Plant based milk alternatives are emerging functional beverages. Dietary transition to veganism, rising prevalence of endocrinal disorders, lactose intolerance, cow milk allergies and intolerances, acne is an avenue for increasing need for milk alternatives. This review considered research papers from the past 11 years (2011 - 2022) from PubMed database, using keywords - plant based milk alternatives, plant based milk substitutes, plant based milk analogues, nutritional composition of plant based milk versus cow milk. Five commonly consumed plant milks were selected and discussed further. Coconut milk had highest and almond milk had lowest total energy. Total carbohydrate was highest in rice milk and lowest in almond milk, but oat milk had the highest sugar and coconut milk had no sugar. Soy milk and coconut milk had better protein content. Coconut milk had higher fat - lauric acid and MCTs. Vitamins A, D and E were found to be a good source in oat, soy and almond milk. All 5 plant milks were a good source of calcium. Plant milks were beneficial for lactose intolerance, reducing cholesterol, diabetes, CVD, cancer, and had immune boosting properties. Hence, it’s a healthier functional beverage when cow milk needs to be replaced in the diet. Key words: plant based milk alternative, nutrition, health benefits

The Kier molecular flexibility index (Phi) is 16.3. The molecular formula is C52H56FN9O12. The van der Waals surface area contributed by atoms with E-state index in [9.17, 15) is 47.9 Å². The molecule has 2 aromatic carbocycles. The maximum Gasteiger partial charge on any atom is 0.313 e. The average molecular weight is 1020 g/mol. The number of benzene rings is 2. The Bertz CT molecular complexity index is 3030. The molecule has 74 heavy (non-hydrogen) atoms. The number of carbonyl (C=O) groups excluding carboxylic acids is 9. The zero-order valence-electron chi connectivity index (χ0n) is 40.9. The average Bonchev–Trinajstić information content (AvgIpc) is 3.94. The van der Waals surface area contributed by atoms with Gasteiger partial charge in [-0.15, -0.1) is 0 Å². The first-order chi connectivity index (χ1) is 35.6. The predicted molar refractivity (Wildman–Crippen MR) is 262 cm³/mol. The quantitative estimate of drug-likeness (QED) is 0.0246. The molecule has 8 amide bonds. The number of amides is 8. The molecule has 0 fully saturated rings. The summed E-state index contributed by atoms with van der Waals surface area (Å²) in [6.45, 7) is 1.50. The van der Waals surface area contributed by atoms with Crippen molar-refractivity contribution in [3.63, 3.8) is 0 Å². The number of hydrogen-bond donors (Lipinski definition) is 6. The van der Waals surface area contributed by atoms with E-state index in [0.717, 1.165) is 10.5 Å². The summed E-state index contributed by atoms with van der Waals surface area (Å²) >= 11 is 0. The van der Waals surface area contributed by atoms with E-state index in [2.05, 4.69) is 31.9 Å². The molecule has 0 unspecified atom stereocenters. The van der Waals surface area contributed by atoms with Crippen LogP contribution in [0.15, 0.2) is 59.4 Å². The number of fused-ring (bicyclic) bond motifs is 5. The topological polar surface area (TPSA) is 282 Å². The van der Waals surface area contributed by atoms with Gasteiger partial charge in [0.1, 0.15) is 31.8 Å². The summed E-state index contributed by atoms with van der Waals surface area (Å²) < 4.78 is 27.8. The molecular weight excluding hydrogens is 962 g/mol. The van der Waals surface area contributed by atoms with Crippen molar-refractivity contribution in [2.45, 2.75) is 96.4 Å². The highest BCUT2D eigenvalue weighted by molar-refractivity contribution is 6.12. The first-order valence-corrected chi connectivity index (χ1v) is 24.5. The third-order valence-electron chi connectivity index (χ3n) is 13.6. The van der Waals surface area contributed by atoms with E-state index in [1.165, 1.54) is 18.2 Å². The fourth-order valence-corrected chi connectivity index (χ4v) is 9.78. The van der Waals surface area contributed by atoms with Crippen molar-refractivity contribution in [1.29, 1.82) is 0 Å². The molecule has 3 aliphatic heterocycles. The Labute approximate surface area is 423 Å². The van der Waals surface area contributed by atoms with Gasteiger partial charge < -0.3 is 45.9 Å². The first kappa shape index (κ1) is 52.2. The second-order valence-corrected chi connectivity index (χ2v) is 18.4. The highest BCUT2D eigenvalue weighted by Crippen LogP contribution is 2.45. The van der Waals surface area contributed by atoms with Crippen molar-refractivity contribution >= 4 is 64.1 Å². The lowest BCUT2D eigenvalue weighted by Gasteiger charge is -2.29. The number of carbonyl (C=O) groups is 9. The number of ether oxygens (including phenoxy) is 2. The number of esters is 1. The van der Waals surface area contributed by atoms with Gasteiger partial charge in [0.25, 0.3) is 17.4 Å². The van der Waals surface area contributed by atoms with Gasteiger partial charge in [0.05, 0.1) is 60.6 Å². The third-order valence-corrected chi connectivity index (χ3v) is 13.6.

... Saponins are compounds that produce antimicrobial and antibacterial activity, which can help to lower blood cholesterol. The content of saponins in chayote and mung beans has not been researched in any detail, both qualitatively or quantitatively [7], [8]. It should be noted that tannins may interfere with the absorption of nutrients needed by the body. ...
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BACKGROUND: Saponins and tannins are active compounds of secondary metabolites which are known to have several health benefits, including antibacterial and antioxidant. Chayote and green beans are natural ingredients that contain saponins and tannins. Starch from these two ingredients is used as a basic ingredient for making biscuits. AIM: The purpose of this study was to determine the levels of saponins and tannins in biscuits made from chayote and green beans. METHODS: Saponins and tannins in the samples were extracted and analyzed using the Gravimetric method. The tannin content of flour and biscuits based on chayote and green beans was analyzed spectrophotometrically. RESULTS: The results of the saponin analysis of biscuits made from chayote, flour, and chayote were 5.693%, 2.813%, and 2.574%. Meanwhile, the tannin levels were 1.143%, 4.308%, and 1.922%, respectively. The saponin levels in biscuits made from mung bean, flour, and mung bean obtained were 6.742%, 4.593%, and 4.315%, respectively, while the tannin levels were 4.464%, 3.250%, and 3.893%, respectively. From the sample of chayote and green bean flour biscuit formulation (1:1), the saponin content was 1.558%, while the tannin content was 3.436%. CONCLUSION: In mung bean flour and mung bean biscuits, the saponin content was higher than that of chayote flour and chayote biscuits. The increase in tannin content in the formulation (1:1) was derived from mung bean flour, because the tannin content in mung bean was higher than that of chayote.